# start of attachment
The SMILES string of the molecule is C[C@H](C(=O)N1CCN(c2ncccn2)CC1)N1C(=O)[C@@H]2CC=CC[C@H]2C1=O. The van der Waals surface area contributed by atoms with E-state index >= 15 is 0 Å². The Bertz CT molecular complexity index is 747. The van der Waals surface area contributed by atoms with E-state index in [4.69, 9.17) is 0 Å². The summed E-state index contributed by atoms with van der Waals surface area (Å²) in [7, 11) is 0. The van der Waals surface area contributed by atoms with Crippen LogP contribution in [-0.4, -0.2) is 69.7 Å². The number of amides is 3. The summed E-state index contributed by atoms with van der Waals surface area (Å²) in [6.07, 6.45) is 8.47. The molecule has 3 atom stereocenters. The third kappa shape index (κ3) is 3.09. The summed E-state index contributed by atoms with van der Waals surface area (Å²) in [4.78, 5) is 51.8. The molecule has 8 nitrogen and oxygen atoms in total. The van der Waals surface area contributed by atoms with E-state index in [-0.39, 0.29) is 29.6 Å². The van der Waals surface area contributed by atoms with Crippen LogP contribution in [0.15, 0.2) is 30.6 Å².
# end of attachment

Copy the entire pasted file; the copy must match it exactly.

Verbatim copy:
The SMILES string of the molecule is C[C@H](C(=O)N1CCN(c2ncccn2)CC1)N1C(=O)[C@@H]2CC=CC[C@H]2C1=O. The van der Waals surface area contributed by atoms with E-state index >= 15 is 0 Å². The Bertz CT molecular complexity index is 747. The van der Waals surface area contributed by atoms with E-state index in [4.69, 9.17) is 0 Å². The summed E-state index contributed by atoms with van der Waals surface area (Å²) in [7, 11) is 0. The van der Waals surface area contributed by atoms with Crippen LogP contribution in [-0.4, -0.2) is 69.7 Å². The number of amides is 3. The summed E-state index contributed by atoms with van der Waals surface area (Å²) in [6.07, 6.45) is 8.47. The molecule has 3 atom stereocenters. The third kappa shape index (κ3) is 3.09. The summed E-state index contributed by atoms with van der Waals surface area (Å²) in [4.78, 5) is 51.8. The molecule has 8 nitrogen and oxygen atoms in total. The van der Waals surface area contributed by atoms with E-state index in [-0.39, 0.29) is 29.6 Å². The van der Waals surface area contributed by atoms with Crippen LogP contribution in [0.15, 0.2) is 30.6 Å².